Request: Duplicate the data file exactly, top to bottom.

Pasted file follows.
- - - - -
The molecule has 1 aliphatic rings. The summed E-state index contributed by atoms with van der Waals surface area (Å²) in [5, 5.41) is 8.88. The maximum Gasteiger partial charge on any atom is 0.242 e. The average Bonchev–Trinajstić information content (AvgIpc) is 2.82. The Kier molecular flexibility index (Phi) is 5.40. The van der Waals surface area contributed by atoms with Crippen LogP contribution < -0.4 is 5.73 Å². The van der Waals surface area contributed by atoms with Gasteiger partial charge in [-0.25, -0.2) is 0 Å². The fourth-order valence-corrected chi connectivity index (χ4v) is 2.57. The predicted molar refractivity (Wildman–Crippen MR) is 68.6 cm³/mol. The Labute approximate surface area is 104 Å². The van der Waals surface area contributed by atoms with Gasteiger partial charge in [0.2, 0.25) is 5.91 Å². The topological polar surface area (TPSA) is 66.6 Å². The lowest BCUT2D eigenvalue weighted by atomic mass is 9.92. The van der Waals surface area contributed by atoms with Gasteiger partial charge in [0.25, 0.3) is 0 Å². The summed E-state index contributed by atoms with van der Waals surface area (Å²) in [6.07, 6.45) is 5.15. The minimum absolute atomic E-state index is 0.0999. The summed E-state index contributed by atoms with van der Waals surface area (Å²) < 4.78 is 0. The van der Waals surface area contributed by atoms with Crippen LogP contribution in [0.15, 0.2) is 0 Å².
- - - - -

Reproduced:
The molecule has 1 aliphatic rings. The summed E-state index contributed by atoms with van der Waals surface area (Å²) in [5, 5.41) is 8.88. The maximum Gasteiger partial charge on any atom is 0.242 e. The average Bonchev–Trinajstić information content (AvgIpc) is 2.82. The Kier molecular flexibility index (Phi) is 5.40. The van der Waals surface area contributed by atoms with Crippen LogP contribution < -0.4 is 5.73 Å². The van der Waals surface area contributed by atoms with Gasteiger partial charge in [-0.25, -0.2) is 0 Å². The fourth-order valence-corrected chi connectivity index (χ4v) is 2.57. The predicted molar refractivity (Wildman–Crippen MR) is 68.6 cm³/mol. The Labute approximate surface area is 104 Å². The van der Waals surface area contributed by atoms with Gasteiger partial charge in [0.2, 0.25) is 5.91 Å². The topological polar surface area (TPSA) is 66.6 Å². The lowest BCUT2D eigenvalue weighted by atomic mass is 9.92. The van der Waals surface area contributed by atoms with Gasteiger partial charge in [0.25, 0.3) is 0 Å². The summed E-state index contributed by atoms with van der Waals surface area (Å²) in [6.07, 6.45) is 5.15. The minimum absolute atomic E-state index is 0.0999. The summed E-state index contributed by atoms with van der Waals surface area (Å²) < 4.78 is 0. The van der Waals surface area contributed by atoms with Crippen LogP contribution in [0.15, 0.2) is 0 Å².